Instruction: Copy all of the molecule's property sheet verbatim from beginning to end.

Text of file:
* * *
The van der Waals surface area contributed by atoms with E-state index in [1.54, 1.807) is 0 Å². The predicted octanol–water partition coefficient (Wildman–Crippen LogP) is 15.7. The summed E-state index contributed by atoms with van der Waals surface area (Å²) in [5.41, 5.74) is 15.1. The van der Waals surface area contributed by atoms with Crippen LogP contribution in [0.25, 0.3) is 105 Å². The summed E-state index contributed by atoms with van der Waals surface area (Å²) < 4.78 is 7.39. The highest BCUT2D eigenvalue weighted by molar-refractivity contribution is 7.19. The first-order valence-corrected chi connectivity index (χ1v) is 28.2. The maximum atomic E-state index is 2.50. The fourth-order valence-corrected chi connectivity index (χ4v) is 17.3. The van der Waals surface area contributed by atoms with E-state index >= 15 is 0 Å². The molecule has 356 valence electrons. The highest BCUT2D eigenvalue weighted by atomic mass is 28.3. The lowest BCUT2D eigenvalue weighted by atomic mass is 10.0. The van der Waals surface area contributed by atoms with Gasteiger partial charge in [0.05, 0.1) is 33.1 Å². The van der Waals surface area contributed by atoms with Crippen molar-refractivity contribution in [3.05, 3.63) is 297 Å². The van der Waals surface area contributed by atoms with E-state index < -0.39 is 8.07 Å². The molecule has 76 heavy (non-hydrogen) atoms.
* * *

The van der Waals surface area contributed by atoms with E-state index in [1.54, 1.807) is 0 Å². The predicted octanol–water partition coefficient (Wildman–Crippen LogP) is 15.7. The summed E-state index contributed by atoms with van der Waals surface area (Å²) in [5.41, 5.74) is 15.1. The van der Waals surface area contributed by atoms with Crippen LogP contribution in [0.25, 0.3) is 105 Å². The summed E-state index contributed by atoms with van der Waals surface area (Å²) < 4.78 is 7.39. The highest BCUT2D eigenvalue weighted by molar-refractivity contribution is 7.19. The first-order valence-corrected chi connectivity index (χ1v) is 28.2. The maximum atomic E-state index is 2.50. The fourth-order valence-corrected chi connectivity index (χ4v) is 17.3. The van der Waals surface area contributed by atoms with E-state index >= 15 is 0 Å². The molecule has 356 valence electrons. The highest BCUT2D eigenvalue weighted by atomic mass is 28.3. The lowest BCUT2D eigenvalue weighted by atomic mass is 10.0. The van der Waals surface area contributed by atoms with Gasteiger partial charge in [0.05, 0.1) is 33.1 Å². The van der Waals surface area contributed by atoms with Crippen molar-refractivity contribution in [3.05, 3.63) is 297 Å². The van der Waals surface area contributed by atoms with E-state index < -0.39 is 8.07 Å². The molecule has 76 heavy (non-hydrogen) atoms.